66. 68. <ul><ul><li>Jackson vetoed it. Said the bank favored the rich and hurt the poor. </li></ul></ul><ul><ul><li>Clay and Webster’s plan backfired </li></ul></ul><ul><ul><li>Veto actually helped him. He was re-elected in 1832 </li></ul></ul><ul><ul><li>Jackson withdrew all of the government money from the bank. By 1836, the bank closed its doors. </li></ul></ul>
  67. 69. New blood in the White House <ul><li>Jackson does not run for 3 rd term in 1836 </li></ul><ul><li>Democrats select Martin Van Buren – New York as candidate </li></ul><ul><li>Whigs- a new political party emerged. </li></ul>
  68. 70. <ul><li>With Jackson’s support, Van Buren wins </li></ul><ul><li>-Economic depression sets in- panic of 1837 </li></ul><ul><li>-land values drop, investments decline </li></ul><ul><li>-banks fail, people lose confidence in the economy; thousands lose jobs </li></ul><ul><li>-poor can’t pay rent or buy food </li></ul>
  69. 71. <ul><li>Panic of 1837 leads to economic depression </li></ul><ul><li>Result of Jackson’s policies </li></ul><ul><li>Van Buren blamed and defeated in election of 1840 </li></ul>
  70. 72. <ul><li>Van Buren believed in a “laissez-faire” government- it should interfere as little as possible in the nations economy. </li></ul><ul><li>Lasted 6 years, people turned against VanBuren </li></ul>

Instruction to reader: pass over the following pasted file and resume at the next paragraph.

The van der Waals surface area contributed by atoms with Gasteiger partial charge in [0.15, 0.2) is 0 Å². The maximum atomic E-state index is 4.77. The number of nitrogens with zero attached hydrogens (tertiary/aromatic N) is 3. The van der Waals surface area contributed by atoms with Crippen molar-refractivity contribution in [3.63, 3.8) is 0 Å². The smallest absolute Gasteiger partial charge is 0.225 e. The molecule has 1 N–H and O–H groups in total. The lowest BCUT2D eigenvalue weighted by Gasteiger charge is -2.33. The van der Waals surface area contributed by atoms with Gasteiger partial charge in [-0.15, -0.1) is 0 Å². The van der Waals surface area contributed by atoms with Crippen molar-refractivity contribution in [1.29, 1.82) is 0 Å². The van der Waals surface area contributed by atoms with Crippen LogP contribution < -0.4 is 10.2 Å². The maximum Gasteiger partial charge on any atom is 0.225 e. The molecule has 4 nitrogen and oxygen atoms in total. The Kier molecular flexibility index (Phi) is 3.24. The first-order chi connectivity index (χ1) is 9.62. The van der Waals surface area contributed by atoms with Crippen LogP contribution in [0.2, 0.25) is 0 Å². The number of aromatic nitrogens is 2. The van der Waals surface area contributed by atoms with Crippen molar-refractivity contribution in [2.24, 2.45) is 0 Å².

71. 73. Washington flipped its “Whig” <ul><li>1840 presidential election </li></ul><ul><ul><li>William Henry Harrison- hero of War of 1812 (defeated Tecumseh at the Battle of Tippecanoe) </li></ul></ul><ul><ul><li>ran against Van Buren. He represented the Whig party </li></ul></ul>
  72. 74. <ul><ul><li>John Tyler- a planter from VA was his running mate </li></ul></ul><ul><ul><li>Their slogan was “Tippecanoe and Tyler too” </li></ul></ul>
  73. 75. <ul><ul><li>They adopted a “log cabin” as their symbol to show people that they were a “man of the people” even though they came from wealthy backgrounds </li></ul></ul><ul><ul><li>Called the “log cabin campaign” </li></ul></ul>
  74. 76. <ul><ul><li>Harrison won by a wide margin </li></ul></ul><ul><ul><li>Harrison was the 1 st Whig president; 4 weeks after taking office, he died of pneumonia. </li></ul></ul>
  75. 77. Tyler Steps In <ul><ul><li>John Tyler was the 1 st VP to take office of President at a death </li></ul></ul><ul><ul><li>-Tyler had been a democrat before he became a Whig </li></ul></ul><ul><ul><li>-disagreed with many Whig policies </li></ul></ul><ul><ul><li> -strong supporter of State’s rights </li></ul></ul><ul><ul><li>-vetoed several bills sponsored by the Whigs </li></ul></ul><ul><ul><li>-Whig leaders eventually expel him from their party </li></ul></ul>